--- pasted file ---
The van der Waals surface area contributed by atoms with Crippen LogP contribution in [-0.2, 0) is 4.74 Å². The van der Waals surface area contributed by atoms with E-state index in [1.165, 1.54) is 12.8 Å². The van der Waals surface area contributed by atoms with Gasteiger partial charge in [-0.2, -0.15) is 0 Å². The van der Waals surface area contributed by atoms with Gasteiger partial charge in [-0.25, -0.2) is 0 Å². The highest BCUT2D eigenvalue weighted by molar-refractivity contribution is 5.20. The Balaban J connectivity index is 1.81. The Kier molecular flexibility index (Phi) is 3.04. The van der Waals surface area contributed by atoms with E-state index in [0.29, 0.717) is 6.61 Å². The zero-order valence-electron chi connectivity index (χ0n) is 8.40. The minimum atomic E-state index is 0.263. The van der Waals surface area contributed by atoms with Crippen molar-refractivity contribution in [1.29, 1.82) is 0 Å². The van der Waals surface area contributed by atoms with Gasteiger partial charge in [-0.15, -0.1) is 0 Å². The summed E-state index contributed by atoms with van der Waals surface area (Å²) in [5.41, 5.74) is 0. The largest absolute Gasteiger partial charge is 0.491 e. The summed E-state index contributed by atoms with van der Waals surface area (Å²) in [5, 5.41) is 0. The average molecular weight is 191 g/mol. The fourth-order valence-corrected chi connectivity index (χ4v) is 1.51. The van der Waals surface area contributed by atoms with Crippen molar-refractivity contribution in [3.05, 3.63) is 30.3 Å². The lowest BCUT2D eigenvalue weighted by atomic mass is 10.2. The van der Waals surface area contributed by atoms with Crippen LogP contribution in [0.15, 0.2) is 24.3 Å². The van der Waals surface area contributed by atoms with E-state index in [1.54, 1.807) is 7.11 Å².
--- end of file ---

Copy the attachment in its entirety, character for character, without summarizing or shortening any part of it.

The van der Waals surface area contributed by atoms with Crippen LogP contribution in [-0.2, 0) is 4.74 Å². The van der Waals surface area contributed by atoms with E-state index in [1.165, 1.54) is 12.8 Å². The van der Waals surface area contributed by atoms with Gasteiger partial charge in [-0.2, -0.15) is 0 Å². The van der Waals surface area contributed by atoms with Gasteiger partial charge in [-0.25, -0.2) is 0 Å². The highest BCUT2D eigenvalue weighted by molar-refractivity contribution is 5.20. The Balaban J connectivity index is 1.81. The Kier molecular flexibility index (Phi) is 3.04. The van der Waals surface area contributed by atoms with E-state index in [0.29, 0.717) is 6.61 Å². The zero-order valence-electron chi connectivity index (χ0n) is 8.40. The minimum atomic E-state index is 0.263. The van der Waals surface area contributed by atoms with Crippen molar-refractivity contribution in [1.29, 1.82) is 0 Å². The van der Waals surface area contributed by atoms with Gasteiger partial charge in [-0.15, -0.1) is 0 Å². The summed E-state index contributed by atoms with van der Waals surface area (Å²) in [5.41, 5.74) is 0. The largest absolute Gasteiger partial charge is 0.491 e. The summed E-state index contributed by atoms with van der Waals surface area (Å²) in [5, 5.41) is 0. The average molecular weight is 191 g/mol. The fourth-order valence-corrected chi connectivity index (χ4v) is 1.51. The van der Waals surface area contributed by atoms with Crippen molar-refractivity contribution in [3.05, 3.63) is 30.3 Å². The lowest BCUT2D eigenvalue weighted by atomic mass is 10.2. The van der Waals surface area contributed by atoms with Crippen LogP contribution in [0.15, 0.2) is 24.3 Å². The van der Waals surface area contributed by atoms with E-state index in [1.54, 1.807) is 7.11 Å².